Existentialism is not dead. So screams David Cronenberg’s latest gruesome, gory, grisly flick. If there’s one thing that must be said about the divisive director, he really does know what he’s doing. You don’t have to like his movies (and I suspect that most women don’t), and you don’t really even have to respect the technical aspect of his filmmaking. No matter what, he lets you know that you’re in good hands. And once you take hold of that fact, its a bloody good ride.

Eastern Promises can easily be considered his follow-up (or even companion piece) to 2005’s A History of Violence. In many ways, it’s the prequel some of us have been longing for ever since we fell in love with Viggo Mortensen’s portrayal of every-man Tom Stall. Promises reteams the duo, joining a cast of some of the most talented and unique actors working today, Naomi Watts and Vincent Cassel among them. I’ve championed Cassel ever since I had to make every excuse possible to explain my love for Ocean’s Twelve, and Watts was one of the best things about King Kong, besides being charmingly beautiful.

The film begins in a similar way to Violence, with none of the major players appearing on screen, but instead with a pair of scenes that end with blood emanating right off the screen and onto our popcorn. Ew? Surprisingly, not really. Cronenberg really knows how to handle violence in a way that is more haunting than disgusting. In fact, the film is credits to credits with these images, those that are emotionally destructive and evocatively frightening. Of course this is not due to any sort of manipulation or cheap Rothesque torture porn (no, Eli, you don’t deserve the -esque treatment, but it flowed oh so nicely). Rather, it is because each one is emotionally gripping and affecting.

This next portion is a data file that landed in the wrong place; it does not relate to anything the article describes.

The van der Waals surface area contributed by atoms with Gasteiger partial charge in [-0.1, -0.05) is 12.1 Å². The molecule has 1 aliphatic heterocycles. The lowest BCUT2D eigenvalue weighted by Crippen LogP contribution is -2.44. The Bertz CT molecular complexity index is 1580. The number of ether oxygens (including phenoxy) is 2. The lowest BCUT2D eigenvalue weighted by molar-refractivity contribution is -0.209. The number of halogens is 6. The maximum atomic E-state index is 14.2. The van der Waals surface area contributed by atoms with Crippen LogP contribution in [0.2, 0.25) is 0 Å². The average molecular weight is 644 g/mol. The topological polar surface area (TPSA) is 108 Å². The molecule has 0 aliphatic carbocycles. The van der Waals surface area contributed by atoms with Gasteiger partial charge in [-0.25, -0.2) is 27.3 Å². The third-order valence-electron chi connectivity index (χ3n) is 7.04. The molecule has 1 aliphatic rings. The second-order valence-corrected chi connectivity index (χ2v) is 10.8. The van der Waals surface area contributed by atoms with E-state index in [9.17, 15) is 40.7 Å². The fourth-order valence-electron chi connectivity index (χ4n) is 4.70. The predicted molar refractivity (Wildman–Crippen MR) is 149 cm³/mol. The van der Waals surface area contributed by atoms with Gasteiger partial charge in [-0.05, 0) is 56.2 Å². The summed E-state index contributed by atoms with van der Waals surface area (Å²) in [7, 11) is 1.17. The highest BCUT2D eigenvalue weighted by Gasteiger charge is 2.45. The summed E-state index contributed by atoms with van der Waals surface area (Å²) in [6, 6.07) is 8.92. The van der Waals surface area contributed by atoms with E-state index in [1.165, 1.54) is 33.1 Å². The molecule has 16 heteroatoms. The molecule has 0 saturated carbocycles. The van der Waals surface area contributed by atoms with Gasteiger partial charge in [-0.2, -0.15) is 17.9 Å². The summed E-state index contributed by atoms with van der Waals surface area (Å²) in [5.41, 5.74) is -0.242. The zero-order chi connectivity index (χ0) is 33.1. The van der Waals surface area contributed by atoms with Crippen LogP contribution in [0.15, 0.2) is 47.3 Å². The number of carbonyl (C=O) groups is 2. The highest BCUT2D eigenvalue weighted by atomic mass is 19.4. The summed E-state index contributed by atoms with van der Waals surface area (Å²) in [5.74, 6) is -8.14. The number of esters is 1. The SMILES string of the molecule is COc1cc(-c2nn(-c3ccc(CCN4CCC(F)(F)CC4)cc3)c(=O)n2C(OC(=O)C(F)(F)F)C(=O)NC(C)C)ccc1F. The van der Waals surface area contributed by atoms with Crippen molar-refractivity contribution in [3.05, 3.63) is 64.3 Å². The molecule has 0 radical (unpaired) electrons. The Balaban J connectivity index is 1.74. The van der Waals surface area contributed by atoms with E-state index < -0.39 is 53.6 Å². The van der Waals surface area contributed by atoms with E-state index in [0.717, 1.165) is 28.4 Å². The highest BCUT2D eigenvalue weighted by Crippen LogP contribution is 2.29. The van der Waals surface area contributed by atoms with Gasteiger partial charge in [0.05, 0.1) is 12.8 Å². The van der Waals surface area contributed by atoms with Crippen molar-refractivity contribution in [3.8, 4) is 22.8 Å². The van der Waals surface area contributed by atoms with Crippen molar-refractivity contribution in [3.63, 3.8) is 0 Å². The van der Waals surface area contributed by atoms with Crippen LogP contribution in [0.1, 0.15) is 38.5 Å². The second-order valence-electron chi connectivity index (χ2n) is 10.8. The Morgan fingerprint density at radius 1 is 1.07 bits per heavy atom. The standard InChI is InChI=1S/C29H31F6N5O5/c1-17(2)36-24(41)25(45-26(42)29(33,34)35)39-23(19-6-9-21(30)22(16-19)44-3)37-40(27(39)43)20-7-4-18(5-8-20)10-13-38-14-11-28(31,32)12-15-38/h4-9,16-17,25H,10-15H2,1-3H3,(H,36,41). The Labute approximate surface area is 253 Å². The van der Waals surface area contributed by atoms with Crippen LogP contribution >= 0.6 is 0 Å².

The plot, for a Russian mob flick, is simple and alternative enough. Midwife Anna (Watts) becomes invested in the baby of a young (we’re talking fourteen) woman who died in delivery, while uncovering evidence against a notorious crime family in the late mother’s diary. Nikolai (Mortensen) is their driver, and he begins to climb the ranks and surpass Kirill (Cassel), who is tied to the business by blood. There are a few mafia cliches (the family owns a restaurant), but Cronenberg embraces the history of the genre, and puts his own twisted spin on it.

Many are quick to criticize the unusual pace to his films, but I prefer to delight in it. Everyone needs a chance to breathe (and get a refill on that contaminated popcorn), and Cronenberg allows his audience that with an admirable trust in them. By the end of the sickening, horrifying, disgusting, utterly delightful Eastern Promises, Cronenberg leaves us wanting more story in the realm of the mob, whether Russian or American. Yeah, that’s right, those Italians are way overrated. A-

The music industry is a tough business, especially if you possess no talent, marketing knowledge, or financial background. It is easy to forget that there are many struggling musicians out there, when all most people here is the latest from Kanye or Shakira. Of course, this assuming you’ve never watched an audition episode of American Idol. Interestingly enough, much of Great World of Sound plays out just like one of those addicting episodes where one can watch people who think they’re really talented be injected with a small dose of reality courtesy of Simon Cowell.